EU markets news – Post date: June 2nd, 2020


The French have learned new habits during the two months of confinement (farm purchases, e-commerce, deliveries) and are purchasing more organic, fair trade products. Are these purchasing behaviours going to last over time? Olivier Dauvers, a specialist in mass distribution, states in an article published in Terra that “sales at the farm have been multiplied by ten”. For some producers this has been a success, but distribution via these routes only represents 2–3% of the volumes distributed (Reussir, 14 May). Dauvers believes that “the length and severity of containment has profoundly changed habits”. The general manager of the Max Havelaar brand notes that since 2018 the consumption of fair trade products in France has been growing, and has not weakened with the crisis. Agri-Ethique France, created in 2013 and today claiming more than half of the sales of French fair trade products, and has also observed this change in the behaviour of French consumers.


During the containment period, average fruit prices increased by 17.3% (apples, +93%; pears, +30.6%; oranges, +28.4%; lemons, +20.6%; melons, +20.5%; mandarins, +16.7%; grapes, +15%, pineapples, +5%; bananas and grapefruits –1% to –2%), while vegetables increased by 6.3% compared to the same period in 2019 (Fruchthandel, 25 May). Paulina Kopeć of the association Unia Owocowa believes that consumers are favouring fresh fruit and vegetables with a longer shelf life. As a result, sales of apples have more than doubled. According to Karol Kamiński from the service, it is possible that this upward trend will be confirmed not only at the retail level but also at the wholesale level. Harvests had already been severely affected by bad weather conditions in 2019. April 2020 not only broke a drought record, but the lack of seasonal workers from Ukraine disrupted the harvest season. The high consumption of apples and pears is believed to be due to the attractiveness of domestic production as prices of imported products were higher due to restrictions on international transport. According to Paweł Soska of O.P.G. Polskie Sady, wholesale market prices are expected to return to normal by the end of May, but probably without immediate effect in retail stores.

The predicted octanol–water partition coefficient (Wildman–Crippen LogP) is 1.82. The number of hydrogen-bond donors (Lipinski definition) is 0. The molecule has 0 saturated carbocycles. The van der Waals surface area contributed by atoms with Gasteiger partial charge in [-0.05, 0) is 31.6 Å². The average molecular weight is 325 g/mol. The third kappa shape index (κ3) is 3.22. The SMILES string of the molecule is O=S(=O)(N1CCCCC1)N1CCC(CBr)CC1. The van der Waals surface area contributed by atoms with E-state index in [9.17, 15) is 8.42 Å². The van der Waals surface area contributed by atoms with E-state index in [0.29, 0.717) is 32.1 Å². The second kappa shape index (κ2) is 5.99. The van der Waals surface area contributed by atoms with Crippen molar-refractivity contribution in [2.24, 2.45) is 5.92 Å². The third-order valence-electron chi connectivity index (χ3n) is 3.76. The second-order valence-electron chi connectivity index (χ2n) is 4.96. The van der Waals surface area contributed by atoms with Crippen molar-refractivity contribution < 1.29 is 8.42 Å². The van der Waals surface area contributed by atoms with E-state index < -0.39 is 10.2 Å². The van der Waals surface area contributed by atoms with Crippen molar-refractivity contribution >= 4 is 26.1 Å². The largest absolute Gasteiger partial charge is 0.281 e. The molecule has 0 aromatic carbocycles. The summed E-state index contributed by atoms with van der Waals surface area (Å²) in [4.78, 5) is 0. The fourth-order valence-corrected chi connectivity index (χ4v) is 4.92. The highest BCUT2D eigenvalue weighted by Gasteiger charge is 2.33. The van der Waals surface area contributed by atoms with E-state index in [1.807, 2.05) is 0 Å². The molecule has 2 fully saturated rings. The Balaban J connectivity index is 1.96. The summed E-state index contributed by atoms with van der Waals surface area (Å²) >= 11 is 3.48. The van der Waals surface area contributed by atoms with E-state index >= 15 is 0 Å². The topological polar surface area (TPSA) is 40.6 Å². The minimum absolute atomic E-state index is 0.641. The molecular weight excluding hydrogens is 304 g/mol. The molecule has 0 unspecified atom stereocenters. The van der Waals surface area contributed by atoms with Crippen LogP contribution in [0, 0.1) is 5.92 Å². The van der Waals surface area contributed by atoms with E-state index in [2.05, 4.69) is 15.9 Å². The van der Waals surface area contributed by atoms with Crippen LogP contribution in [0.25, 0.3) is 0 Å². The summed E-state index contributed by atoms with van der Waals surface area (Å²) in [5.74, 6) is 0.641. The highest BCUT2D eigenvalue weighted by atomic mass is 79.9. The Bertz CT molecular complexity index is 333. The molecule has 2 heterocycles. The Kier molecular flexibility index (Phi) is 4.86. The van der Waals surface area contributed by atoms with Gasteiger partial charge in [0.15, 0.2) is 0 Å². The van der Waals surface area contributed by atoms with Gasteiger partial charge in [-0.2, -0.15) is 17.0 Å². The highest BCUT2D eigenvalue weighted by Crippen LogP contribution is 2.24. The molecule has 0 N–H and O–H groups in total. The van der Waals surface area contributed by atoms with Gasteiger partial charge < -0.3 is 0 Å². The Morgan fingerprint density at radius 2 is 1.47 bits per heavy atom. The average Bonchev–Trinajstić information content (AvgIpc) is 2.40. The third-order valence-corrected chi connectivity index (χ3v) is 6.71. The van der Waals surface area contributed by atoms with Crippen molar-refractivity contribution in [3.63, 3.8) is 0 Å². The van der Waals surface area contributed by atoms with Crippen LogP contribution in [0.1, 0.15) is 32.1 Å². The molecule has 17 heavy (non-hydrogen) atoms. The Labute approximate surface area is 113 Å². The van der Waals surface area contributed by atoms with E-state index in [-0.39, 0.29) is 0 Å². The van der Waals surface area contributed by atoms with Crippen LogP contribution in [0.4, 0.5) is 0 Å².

According to Kantar Research, independent retailers Spar, Londis and Budgens increased their sales of groceries more than twice as fast as chains like the Coop in the three months leading up to 17 May (FPC Fresh Talk Daily, 1 June). There has been a marked change in buyer behaviour, with small local stores and online sales taking advantage of this period of crisis. Online grocery sales (+75%) grew strongly during April. Nearly one in five households bought online every week. Groceries ordered online represent 11.5% of the market, compared to about 7% before the pandemic, and it is possible that levels of online consumption will continue to grow. Kantar analysts say that online grocery stores “have attracted a new group of customers, especially older people, and we believe that some of them will continue to use online services and enjoy the convenience of home delivery”. Total sales of grocery products increased by 14.3% in the past three months, the highest rate since 1994.


Barrier measures against the spread of the virus have led the French authorities to close restaurants, street markets and canteens (Reussir, 26 May). Producers were the first to be affected by these measures because they no longer had access to their traditional outlets. Thus the distribution chain Intermarché/Netto and the chain of independent retail outlets Les Comptoirs de la Bio created a platform – – on which local producers and shops could register. By registering their products on the platform, local producers can find buyers through a network of stores (1000 for Intermarché and Netto).


The Spanish national federation of exporters and producers of fruit and vegetables, flowers and plants has announced that in March, the first month of the coronavirus pandemic, Spain exported 1.3 million tonnes of fruit and vegetables (+3.6%) worth €1.6 billion (+12%) compared to March 2019 (Fruchthandel, 25 May). Fruit volumes represented nearly 660,000 tonnes (+10%) and many fruits experienced strong growth, especially citrus; strawberries were an exception at –3.4%; apples were +47%, and pears +5%. Vegetable exports, nearly 670,000 tonnes, decreased slightly (–2%), and products experienced various fluctuations: tomatoes (–15%), peppers (–5%), lettuce (–9%) and cabbages (+5.5%).

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